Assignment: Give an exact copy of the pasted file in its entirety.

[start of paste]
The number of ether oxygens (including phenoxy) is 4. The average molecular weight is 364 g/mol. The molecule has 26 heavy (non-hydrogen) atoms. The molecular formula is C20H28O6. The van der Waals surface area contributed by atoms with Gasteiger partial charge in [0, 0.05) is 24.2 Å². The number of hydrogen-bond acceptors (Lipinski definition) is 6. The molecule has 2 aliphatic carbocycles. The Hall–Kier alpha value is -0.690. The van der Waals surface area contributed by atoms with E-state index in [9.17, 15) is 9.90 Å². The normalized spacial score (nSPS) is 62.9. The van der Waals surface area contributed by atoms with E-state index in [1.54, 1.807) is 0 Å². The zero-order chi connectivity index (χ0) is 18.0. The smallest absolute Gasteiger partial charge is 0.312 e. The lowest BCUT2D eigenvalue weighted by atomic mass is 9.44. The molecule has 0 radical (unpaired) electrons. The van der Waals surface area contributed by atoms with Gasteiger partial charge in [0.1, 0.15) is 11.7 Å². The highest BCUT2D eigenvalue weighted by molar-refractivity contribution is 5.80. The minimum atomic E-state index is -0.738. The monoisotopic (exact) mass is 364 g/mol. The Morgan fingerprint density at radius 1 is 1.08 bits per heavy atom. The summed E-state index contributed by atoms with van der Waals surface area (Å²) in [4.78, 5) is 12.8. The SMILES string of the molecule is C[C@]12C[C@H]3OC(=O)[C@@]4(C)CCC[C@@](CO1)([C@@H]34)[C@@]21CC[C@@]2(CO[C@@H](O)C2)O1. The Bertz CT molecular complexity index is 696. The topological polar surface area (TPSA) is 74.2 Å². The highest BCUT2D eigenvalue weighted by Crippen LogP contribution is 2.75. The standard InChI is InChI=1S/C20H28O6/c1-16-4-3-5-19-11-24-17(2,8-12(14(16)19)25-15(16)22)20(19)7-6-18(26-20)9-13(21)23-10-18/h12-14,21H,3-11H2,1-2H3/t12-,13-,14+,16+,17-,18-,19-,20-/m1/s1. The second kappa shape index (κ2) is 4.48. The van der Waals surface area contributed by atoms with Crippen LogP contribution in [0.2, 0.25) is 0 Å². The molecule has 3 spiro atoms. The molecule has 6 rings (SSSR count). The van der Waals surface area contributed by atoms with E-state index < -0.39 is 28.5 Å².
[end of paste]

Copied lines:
The number of ether oxygens (including phenoxy) is 4. The average molecular weight is 364 g/mol. The molecule has 26 heavy (non-hydrogen) atoms. The molecular formula is C20H28O6. The van der Waals surface area contributed by atoms with Gasteiger partial charge in [0, 0.05) is 24.2 Å². The number of hydrogen-bond acceptors (Lipinski definition) is 6. The molecule has 2 aliphatic carbocycles. The Hall–Kier alpha value is -0.690. The van der Waals surface area contributed by atoms with E-state index in [9.17, 15) is 9.90 Å². The normalized spacial score (nSPS) is 62.9. The van der Waals surface area contributed by atoms with E-state index in [1.54, 1.807) is 0 Å². The zero-order chi connectivity index (χ0) is 18.0. The smallest absolute Gasteiger partial charge is 0.312 e. The lowest BCUT2D eigenvalue weighted by atomic mass is 9.44. The molecule has 0 radical (unpaired) electrons. The van der Waals surface area contributed by atoms with Gasteiger partial charge in [0.1, 0.15) is 11.7 Å². The highest BCUT2D eigenvalue weighted by molar-refractivity contribution is 5.80. The minimum atomic E-state index is -0.738. The monoisotopic (exact) mass is 364 g/mol. The Morgan fingerprint density at radius 1 is 1.08 bits per heavy atom. The summed E-state index contributed by atoms with van der Waals surface area (Å²) in [4.78, 5) is 12.8. The SMILES string of the molecule is C[C@]12C[C@H]3OC(=O)[C@@]4(C)CCC[C@@](CO1)([C@@H]34)[C@@]21CC[C@@]2(CO[C@@H](O)C2)O1. The Bertz CT molecular complexity index is 696. The topological polar surface area (TPSA) is 74.2 Å². The highest BCUT2D eigenvalue weighted by Crippen LogP contribution is 2.75. The standard InChI is InChI=1S/C20H28O6/c1-16-4-3-5-19-11-24-17(2,8-12(14(16)19)25-15(16)22)20(19)7-6-18(26-20)9-13(21)23-10-18/h12-14,21H,3-11H2,1-2H3/t12-,13-,14+,16+,17-,18-,19-,20-/m1/s1. The second kappa shape index (κ2) is 4.48. The van der Waals surface area contributed by atoms with Crippen LogP contribution in [0.2, 0.25) is 0 Å². The molecule has 3 spiro atoms. The molecule has 6 rings (SSSR count). The van der Waals surface area contributed by atoms with E-state index < -0.39 is 28.5 Å².